Luxembourgish may not be required

Luxembourg distribution and Ucits vehicles might not be the only route to
growth at home and wider pan-European distribution, explains Swedish manager Catella’s CEO Mats Andersson.

The question of how best to take advantage of the increase in cross-border fund flows is something that many asset managers are increasingly having to take a view on, as competition on factors such as price and service quality keep increasing across Europe.

One of those considering this question currently is Mats Andersson, CEO of Catella Fondförvaltning AB, the Swedish manager that has recently picked up awards for its approach to long/short Nordic equity, as part of its overall portfolio of funds offering exposure to Swedish and Nordic equity and fixed income alongside alternatives.

In 2010 the manager launched three funds out of Luxembourg for international investors: Catella Nordic Tiger, Catella Nordic Long Short Equity and Catella Nordic Corporate Bond Flex.

However, while interest has been increasing in these funds recently, other events have mean that going forward a Luxembourg presence is not automatically a given should Catella wish to increase its exposure to investors located outside the Nordic region.

As Andersson explains, the manager recently obtained regulatory authorisation to register a Swedish fund in Switzerland. The authorisation process took about a year, but it was driven by local customer demand, and having succeeded it means that Catella now is in a position to ponder whether pan-European distribution absolutely needs to go through Luxembourg.The question now is whether this can be done equally well directly from Sweden.

The question is more pertinent than ever because of the other changes wrought by Andersson since taking up his role some two years ago. In that time AUM has gone from SEK12bn to SEK26bn, with about SEK10bn of that representing new money alongside the roughly SEk3bn increase in value of capital already invested.

At the same time, the number of funds offered has been pared to 12 from 19, but the growth in the remaining portfolios has put it in a position to launch three additional funds – two equity and one fixed income – by the second quarter of 2014. “Along with the slimming of the funds range we have boosted sales efforts. That has helped inflows,” Andersson says.

Most sales go through third party distribution, with about 10-15% institutional, and most sales overall going to the Swedish market. However, the fixed income and alternative funds are seeing growing interest from outside the home market.

Meanwhile, it is that continued growth in the home market that has brought about the focus of the three new products: they are intended to be Special Fonder, that is, funds that fall under Swedish funds law and not Ucits.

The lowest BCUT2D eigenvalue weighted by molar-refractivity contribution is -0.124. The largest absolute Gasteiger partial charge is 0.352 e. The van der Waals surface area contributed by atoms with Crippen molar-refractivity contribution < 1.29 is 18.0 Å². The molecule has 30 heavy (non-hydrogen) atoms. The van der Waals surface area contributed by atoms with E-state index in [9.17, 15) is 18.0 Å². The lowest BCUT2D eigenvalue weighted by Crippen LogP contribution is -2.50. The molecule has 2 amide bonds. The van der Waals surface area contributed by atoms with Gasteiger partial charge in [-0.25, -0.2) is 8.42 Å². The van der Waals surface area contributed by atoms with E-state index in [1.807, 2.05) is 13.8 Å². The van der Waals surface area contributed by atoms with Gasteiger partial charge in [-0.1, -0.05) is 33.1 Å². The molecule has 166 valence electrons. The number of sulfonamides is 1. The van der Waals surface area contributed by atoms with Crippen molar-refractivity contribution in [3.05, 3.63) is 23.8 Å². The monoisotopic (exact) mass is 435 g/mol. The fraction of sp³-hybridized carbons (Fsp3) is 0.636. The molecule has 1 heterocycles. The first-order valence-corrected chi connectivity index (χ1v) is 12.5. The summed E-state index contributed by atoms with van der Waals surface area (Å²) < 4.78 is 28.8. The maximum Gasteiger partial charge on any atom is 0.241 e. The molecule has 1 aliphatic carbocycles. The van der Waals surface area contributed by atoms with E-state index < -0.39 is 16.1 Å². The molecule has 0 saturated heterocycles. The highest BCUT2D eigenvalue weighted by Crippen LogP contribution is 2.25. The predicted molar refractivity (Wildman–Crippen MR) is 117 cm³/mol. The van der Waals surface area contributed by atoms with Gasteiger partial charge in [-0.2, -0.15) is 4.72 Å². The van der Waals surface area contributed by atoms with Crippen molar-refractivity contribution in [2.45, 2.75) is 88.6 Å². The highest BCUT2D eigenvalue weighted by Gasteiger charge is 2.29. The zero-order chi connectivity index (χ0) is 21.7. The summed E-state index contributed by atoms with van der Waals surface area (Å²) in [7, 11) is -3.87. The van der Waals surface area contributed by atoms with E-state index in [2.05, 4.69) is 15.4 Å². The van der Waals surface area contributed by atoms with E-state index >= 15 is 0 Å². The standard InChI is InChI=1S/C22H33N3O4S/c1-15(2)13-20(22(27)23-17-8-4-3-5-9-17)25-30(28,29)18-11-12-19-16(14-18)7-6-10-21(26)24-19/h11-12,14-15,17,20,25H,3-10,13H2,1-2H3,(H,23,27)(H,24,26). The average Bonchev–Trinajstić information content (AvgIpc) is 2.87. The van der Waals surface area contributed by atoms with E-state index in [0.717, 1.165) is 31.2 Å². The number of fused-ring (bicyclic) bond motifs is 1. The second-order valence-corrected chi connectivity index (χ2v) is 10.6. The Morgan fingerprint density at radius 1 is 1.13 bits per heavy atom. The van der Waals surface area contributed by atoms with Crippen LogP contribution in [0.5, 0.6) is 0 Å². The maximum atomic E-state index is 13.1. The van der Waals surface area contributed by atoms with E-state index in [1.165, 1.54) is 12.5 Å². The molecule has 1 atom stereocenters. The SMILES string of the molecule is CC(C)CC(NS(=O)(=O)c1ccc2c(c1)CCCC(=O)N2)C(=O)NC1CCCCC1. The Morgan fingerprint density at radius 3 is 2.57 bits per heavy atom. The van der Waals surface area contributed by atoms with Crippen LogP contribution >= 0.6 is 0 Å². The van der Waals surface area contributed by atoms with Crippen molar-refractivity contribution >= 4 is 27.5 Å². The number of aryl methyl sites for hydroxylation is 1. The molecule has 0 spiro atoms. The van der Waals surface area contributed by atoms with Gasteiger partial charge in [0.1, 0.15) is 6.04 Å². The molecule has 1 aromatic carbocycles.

Andersson is expecting final approval from the Swedish Financial Supervisory Authority (Finansinspektionen) in April, which would enable sales to start in May. There are solid reasons why the manager has not gone the Ucits route, he explains.

“There is lots of competition and it is hard to stick out. If you want to generate alpha and avoid being an index hugger you need to be able to deliver something different to investors.”

“Also, the Swedish regulation of special funds is very tight and has been used for many years. Catella’s flagship fund is a special fund too. It can be a challenge for some customers that it’s not Ucits, but we have a lot of customer relationships.”

This different approach means that the funds should be more interesting for those seeking diversification. Otherwise, the risk is that investors seek index-like products.

In terms of potential non-Swedish customers, Andersson feels that the family office and fund of funds are the most likely. Catella is working with partners in this area in markets such as Luxembourg and Switzerland, as well as parts of Germany.

However, the manager is not focused on a broad front regarding development of its business across Europe. In Sweden, Andersson still feels that despite the strong performance of the local stock market over the past year, local investors are still being slightly risk averse – evidenced by the flows to balanced funds.

Going forward he sees some changes that could yet influence investor choices in other ways. Examples include the industry debate around commission rules and the political debate around the PPM platform for long term savers – PPM is the Swedish Pensions Agency provided platform facilitating self-selection of funds, but the main opposition party has proposed reducing its scope ahead of elections later this year. Pricing pressures on fund of funds could lead to a tendency to invest more in index products, Andersson suggests.

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